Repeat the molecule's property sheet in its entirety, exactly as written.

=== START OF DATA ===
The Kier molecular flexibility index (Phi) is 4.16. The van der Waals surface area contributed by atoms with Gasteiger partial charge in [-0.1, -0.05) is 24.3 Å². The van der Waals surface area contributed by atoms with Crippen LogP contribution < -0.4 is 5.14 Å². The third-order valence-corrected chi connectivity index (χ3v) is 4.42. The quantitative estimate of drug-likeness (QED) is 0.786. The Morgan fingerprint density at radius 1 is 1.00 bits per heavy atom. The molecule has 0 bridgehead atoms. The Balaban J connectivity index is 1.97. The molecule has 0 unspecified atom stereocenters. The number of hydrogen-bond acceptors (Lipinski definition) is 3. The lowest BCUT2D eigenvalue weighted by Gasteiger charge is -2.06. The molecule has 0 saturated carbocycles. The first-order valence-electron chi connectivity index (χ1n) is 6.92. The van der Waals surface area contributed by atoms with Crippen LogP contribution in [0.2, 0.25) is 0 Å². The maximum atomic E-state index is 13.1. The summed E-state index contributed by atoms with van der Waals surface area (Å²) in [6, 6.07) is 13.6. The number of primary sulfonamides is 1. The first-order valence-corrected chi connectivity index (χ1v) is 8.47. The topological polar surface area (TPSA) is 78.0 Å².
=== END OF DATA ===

The Kier molecular flexibility index (Phi) is 4.16. The van der Waals surface area contributed by atoms with Gasteiger partial charge in [-0.1, -0.05) is 24.3 Å². The van der Waals surface area contributed by atoms with Crippen LogP contribution < -0.4 is 5.14 Å². The third-order valence-corrected chi connectivity index (χ3v) is 4.42. The quantitative estimate of drug-likeness (QED) is 0.786. The Morgan fingerprint density at radius 1 is 1.00 bits per heavy atom. The molecule has 0 bridgehead atoms. The Balaban J connectivity index is 1.97. The molecule has 0 unspecified atom stereocenters. The number of hydrogen-bond acceptors (Lipinski definition) is 3. The lowest BCUT2D eigenvalue weighted by Gasteiger charge is -2.06. The molecule has 0 saturated carbocycles. The first-order valence-electron chi connectivity index (χ1n) is 6.92. The van der Waals surface area contributed by atoms with Crippen LogP contribution in [0.2, 0.25) is 0 Å². The maximum atomic E-state index is 13.1. The summed E-state index contributed by atoms with van der Waals surface area (Å²) in [6, 6.07) is 13.6. The number of primary sulfonamides is 1. The first-order valence-corrected chi connectivity index (χ1v) is 8.47. The topological polar surface area (TPSA) is 78.0 Å².